Building on Church History: The Church in London
The Diocese of London Lambeth Palace Library King's College London The Open University

Historical sources for a Statement of Significance

Social history

There are many sources which will help you understand the social history of a church and parish. Follow this link for an in-depth guide.


The founding of the church

Nineteenth- and twentieth-century churches in London were founded for a variety of reasons: for example, in many cases medieval mother parishes were divided in response to social changes such as population growth (both in urban areas and the suburbs) or poverty; sometimes they were built to advance the cause of a particular church ‘party’ (perhaps in direct rivalry with another ‘party’ church); or in other cases they were driven by personality or the concerns of landowners and property developers. Church planting (or ‘extension’) was often part of a larger scheme (for example, the Metropolis Church Extension Fund, founded in 1836). Many churches began life as a ‘chapel of ease’ or mission hall in a larger parish.
To find out about the beginnings of ‘your’ church you could consult:

  • The Victoria County History for Middlesex (copies are available in reference libraries, or online at  - from the home page click on ‘London' and then on ‘Victoria County History: Middlesex'). This will often include details of how new parishes emerged in different areas.
  • The archives of the Incorporated Church Building Society, which was founded in 1818 to fund the building, enlargement and restoration of churches in England and Wales. Files relating to applications for grants from the ICBS are available at Lambeth Palace Library. These will include application forms and correspondence providing insights into the circumstances under which a church was built or developed, and will also include architectural plans, specifications, artists’ impressions and parochial subscription lists. Digitised architectural plans and drawings relating to individual applications are available online at You may also find that there are sources relating to the creation of new parishes at the London Metropolitan Archives.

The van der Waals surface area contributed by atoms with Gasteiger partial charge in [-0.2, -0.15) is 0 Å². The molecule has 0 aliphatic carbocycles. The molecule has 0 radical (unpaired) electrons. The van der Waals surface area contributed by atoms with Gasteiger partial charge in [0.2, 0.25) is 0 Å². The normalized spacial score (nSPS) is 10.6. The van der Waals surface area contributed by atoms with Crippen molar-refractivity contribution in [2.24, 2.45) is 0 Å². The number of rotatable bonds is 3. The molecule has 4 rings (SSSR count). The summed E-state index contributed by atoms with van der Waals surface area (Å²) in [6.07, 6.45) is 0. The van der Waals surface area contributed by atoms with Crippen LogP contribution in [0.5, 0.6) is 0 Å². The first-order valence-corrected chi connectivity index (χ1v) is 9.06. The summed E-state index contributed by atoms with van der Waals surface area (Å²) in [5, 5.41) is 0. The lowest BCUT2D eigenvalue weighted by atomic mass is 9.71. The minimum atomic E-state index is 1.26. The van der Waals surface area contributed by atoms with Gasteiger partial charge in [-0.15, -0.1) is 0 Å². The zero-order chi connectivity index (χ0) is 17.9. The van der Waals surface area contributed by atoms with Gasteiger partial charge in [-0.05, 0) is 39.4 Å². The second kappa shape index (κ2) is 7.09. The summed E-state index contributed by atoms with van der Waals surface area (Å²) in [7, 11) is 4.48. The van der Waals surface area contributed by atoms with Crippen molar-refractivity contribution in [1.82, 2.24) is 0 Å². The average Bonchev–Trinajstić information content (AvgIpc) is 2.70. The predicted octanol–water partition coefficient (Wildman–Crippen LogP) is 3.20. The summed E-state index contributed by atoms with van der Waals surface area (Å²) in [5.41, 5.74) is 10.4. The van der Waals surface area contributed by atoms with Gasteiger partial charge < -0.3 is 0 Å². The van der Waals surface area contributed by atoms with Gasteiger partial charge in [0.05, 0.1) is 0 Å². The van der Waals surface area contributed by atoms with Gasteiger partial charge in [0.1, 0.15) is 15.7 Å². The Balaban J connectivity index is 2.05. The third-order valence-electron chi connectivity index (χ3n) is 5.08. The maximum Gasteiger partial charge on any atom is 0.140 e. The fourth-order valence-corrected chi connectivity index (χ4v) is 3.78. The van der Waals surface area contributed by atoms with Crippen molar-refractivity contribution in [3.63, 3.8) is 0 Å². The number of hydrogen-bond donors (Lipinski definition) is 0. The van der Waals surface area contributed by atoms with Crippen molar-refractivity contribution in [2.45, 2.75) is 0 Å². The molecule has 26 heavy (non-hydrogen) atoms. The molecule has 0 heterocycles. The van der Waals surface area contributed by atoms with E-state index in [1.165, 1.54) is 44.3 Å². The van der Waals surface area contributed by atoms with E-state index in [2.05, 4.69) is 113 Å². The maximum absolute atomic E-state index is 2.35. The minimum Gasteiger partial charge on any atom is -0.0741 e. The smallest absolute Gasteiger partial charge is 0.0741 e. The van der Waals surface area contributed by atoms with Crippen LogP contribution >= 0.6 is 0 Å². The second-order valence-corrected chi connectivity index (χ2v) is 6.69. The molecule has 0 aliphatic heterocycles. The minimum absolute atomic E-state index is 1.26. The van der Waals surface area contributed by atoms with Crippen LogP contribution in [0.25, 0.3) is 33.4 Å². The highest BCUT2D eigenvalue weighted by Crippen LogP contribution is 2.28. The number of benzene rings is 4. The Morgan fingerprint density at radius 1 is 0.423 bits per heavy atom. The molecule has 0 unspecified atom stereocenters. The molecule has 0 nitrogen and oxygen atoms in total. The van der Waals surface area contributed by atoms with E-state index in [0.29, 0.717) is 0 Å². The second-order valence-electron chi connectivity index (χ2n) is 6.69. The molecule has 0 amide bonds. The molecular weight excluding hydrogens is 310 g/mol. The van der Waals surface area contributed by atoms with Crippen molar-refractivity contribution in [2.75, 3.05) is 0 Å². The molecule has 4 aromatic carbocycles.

• The ‘Fulham Papers’ held at Lambeth Palace Library include correspondence sent to the Bishops of London from clergy and leading laity. Here you may find letters relating to circumstances surrounding the establishment of a new church.

Significant personalities

In the history of every church there have been individual people who have had an important influence on its character and activities. Clergy, of course, can exercise a profound or defining influence, and founding incumbents can establish assumptions, patterns of ministry and churchmanship which have a long-term effect. Lay leaders, such as churchwardens, organisers of particular church activities, benefactors and patrons, will also have played an active role.

Follow these links to find out more about clergy and laity.


The Church and the community

There are a range of sources available to assist you in understanding the relationship between the church and the local community.

  • Important insights into the ways in which the incumbents and churchwardens of a church have perceived their parish can be found in visitation returns, the questionnaires issued every 3-4 years either before or during the visit of the Bishop. You will often read clergy commenting on the condition of their locality and describing the role and activities of the church. You might find that by examining visitation returns over an extended period you will get a sense of the changes in the community over time.
  • Parish magazines, which began to grow in popularity from the 1860s, can be an important source of information on the links between church and community.

In order to understand the ways in which the local community has developed over time you could consult:

Follow this link for more on the church and the community.